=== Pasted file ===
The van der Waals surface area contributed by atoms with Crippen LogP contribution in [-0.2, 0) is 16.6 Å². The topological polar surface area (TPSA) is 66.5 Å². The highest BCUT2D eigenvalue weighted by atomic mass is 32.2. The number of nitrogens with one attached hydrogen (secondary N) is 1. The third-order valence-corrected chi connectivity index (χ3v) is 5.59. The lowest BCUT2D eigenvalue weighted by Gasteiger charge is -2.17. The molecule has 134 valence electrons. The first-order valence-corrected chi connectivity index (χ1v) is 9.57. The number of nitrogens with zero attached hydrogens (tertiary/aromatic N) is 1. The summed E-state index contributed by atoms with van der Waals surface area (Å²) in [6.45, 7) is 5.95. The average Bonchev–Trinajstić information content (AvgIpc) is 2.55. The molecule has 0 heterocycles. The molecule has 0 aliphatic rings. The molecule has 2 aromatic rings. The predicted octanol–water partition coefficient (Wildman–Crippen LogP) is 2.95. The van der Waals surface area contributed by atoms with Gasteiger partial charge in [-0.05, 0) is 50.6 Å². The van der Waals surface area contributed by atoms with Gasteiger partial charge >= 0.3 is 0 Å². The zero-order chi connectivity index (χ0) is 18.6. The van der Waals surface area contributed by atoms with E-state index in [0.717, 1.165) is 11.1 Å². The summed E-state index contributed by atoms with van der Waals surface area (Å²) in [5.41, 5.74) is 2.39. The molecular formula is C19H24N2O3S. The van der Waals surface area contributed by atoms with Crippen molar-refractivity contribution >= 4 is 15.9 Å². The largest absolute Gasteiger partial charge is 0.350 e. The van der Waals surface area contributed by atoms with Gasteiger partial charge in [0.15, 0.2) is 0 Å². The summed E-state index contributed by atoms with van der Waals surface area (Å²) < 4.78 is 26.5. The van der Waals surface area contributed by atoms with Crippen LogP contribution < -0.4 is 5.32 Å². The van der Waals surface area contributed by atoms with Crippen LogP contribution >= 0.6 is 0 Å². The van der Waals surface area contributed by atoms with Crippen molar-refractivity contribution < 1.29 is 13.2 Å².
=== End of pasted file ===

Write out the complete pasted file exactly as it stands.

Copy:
The van der Waals surface area contributed by atoms with Crippen LogP contribution in [-0.2, 0) is 16.6 Å². The topological polar surface area (TPSA) is 66.5 Å². The highest BCUT2D eigenvalue weighted by atomic mass is 32.2. The number of nitrogens with one attached hydrogen (secondary N) is 1. The third-order valence-corrected chi connectivity index (χ3v) is 5.59. The lowest BCUT2D eigenvalue weighted by Gasteiger charge is -2.17. The molecule has 134 valence electrons. The first-order valence-corrected chi connectivity index (χ1v) is 9.57. The number of nitrogens with zero attached hydrogens (tertiary/aromatic N) is 1. The summed E-state index contributed by atoms with van der Waals surface area (Å²) in [6.45, 7) is 5.95. The average Bonchev–Trinajstić information content (AvgIpc) is 2.55. The molecule has 0 heterocycles. The molecule has 0 aliphatic rings. The molecule has 2 aromatic rings. The predicted octanol–water partition coefficient (Wildman–Crippen LogP) is 2.95. The van der Waals surface area contributed by atoms with Gasteiger partial charge in [-0.05, 0) is 50.6 Å². The van der Waals surface area contributed by atoms with Gasteiger partial charge >= 0.3 is 0 Å². The zero-order chi connectivity index (χ0) is 18.6. The van der Waals surface area contributed by atoms with E-state index in [0.717, 1.165) is 11.1 Å². The summed E-state index contributed by atoms with van der Waals surface area (Å²) in [5.41, 5.74) is 2.39. The molecular formula is C19H24N2O3S. The van der Waals surface area contributed by atoms with Crippen molar-refractivity contribution >= 4 is 15.9 Å². The largest absolute Gasteiger partial charge is 0.350 e. The van der Waals surface area contributed by atoms with Gasteiger partial charge in [0.15, 0.2) is 0 Å². The summed E-state index contributed by atoms with van der Waals surface area (Å²) < 4.78 is 26.5. The van der Waals surface area contributed by atoms with Crippen LogP contribution < -0.4 is 5.32 Å². The van der Waals surface area contributed by atoms with Crippen LogP contribution >= 0.6 is 0 Å². The van der Waals surface area contributed by atoms with Crippen molar-refractivity contribution < 1.29 is 13.2 Å².